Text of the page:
PLCγ1 in dopamine neurons critically regulates striatal dopamine release via VMAT2 and synapsin III

Hye Yun Kim, Jieun Lee, Hyun Jin Kim, Byeong Eun Lee, Jaewook Jeong, Eun Jeong Cho, Hyun Jun Jang, Kyeong Jin Shin, Min Ji Kim, Young Chan Chae, Seung Eun Lee, Kyungjae Myung, Ja Hyun Baik, Pann Ghill Suh, Jae Ick Kim

Research output: Contribution to journalArticlepeer-review


Dopamine neurons are essential for voluntary movement, reward learning, and motivation, and their dysfunction is closely linked to various psychological and neurodegenerative diseases. Hence, understanding the detailed signaling mechanisms that functionally modulate dopamine neurons is crucial for the development of better therapeutic strategies against dopamine-related disorders. Phospholipase Cγ1 (PLCγ1) is a key enzyme in intracellular signaling that regulates diverse neuronal functions in the brain. It was proposed that PLCγ1 is implicated in the development of dopaminergic neurons, while the physiological function of PLCγ1 remains to be determined. In this study, we investigated the physiological role of PLCγ1, one of the key effector enzymes in intracellular signaling, in regulating dopaminergic function in vivo. We found that cell type-specific deletion of PLCγ1 does not adversely affect the development and cellular morphology of midbrain dopamine neurons but does facilitate dopamine release from dopaminergic axon terminals in the striatum. The enhancement of dopamine release was accompanied by increased colocalization of vesicular monoamine transporter 2 (VMAT2) at dopaminergic axon terminals. Notably, dopamine neuron-specific knockout of PLCγ1 also led to heightened expression and colocalization of synapsin III, which controls the trafficking of synaptic vesicles. Furthermore, the knockdown of VMAT2 and synapsin III in dopamine neurons resulted in a significant attenuation of dopamine release, while this attenuation was less severe in PLCγ1 cKO mice. Our findings suggest that PLCγ1 in dopamine neurons could critically modulate dopamine release at axon terminals by directly or indirectly interacting with synaptic machinery, including VMAT2 and synapsin III.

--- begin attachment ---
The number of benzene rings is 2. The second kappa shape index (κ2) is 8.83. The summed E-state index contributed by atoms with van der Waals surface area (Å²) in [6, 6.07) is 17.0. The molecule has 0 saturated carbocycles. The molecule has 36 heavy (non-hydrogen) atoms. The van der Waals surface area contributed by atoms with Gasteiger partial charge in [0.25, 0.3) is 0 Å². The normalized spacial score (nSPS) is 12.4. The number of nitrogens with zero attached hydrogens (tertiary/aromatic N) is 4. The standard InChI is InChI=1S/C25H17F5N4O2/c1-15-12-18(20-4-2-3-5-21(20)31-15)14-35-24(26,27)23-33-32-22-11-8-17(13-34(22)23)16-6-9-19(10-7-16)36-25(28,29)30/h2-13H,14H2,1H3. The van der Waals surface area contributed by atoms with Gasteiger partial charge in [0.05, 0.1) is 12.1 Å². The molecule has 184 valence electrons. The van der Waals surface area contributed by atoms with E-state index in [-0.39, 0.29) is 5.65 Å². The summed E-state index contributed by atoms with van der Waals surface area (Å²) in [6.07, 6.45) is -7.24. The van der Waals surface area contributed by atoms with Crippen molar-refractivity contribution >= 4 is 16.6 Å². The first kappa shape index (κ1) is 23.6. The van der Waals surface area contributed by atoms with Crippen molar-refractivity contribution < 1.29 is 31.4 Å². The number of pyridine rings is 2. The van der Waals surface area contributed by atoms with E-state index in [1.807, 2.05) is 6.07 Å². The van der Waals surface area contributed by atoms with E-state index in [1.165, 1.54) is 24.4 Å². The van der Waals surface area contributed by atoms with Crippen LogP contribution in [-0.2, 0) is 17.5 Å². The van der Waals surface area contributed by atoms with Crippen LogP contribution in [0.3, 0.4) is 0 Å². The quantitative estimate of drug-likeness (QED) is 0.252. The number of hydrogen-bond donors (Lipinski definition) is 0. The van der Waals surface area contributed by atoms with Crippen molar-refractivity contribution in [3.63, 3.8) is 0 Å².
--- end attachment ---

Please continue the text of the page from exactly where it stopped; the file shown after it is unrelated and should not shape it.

Original languageEnglish
Pages (from-to)2357-2375
Number of pages19
JournalExperimental and Molecular Medicine
Issue number11
Publication statusPublished - 2023 Nov

Bibliographical note

Publisher Copyright:
© 2023, The Author(s).

ASJC Scopus subject areas

  • Biochemistry
  • Molecular Medicine
  • Molecular Biology
  • Clinical Biochemistry


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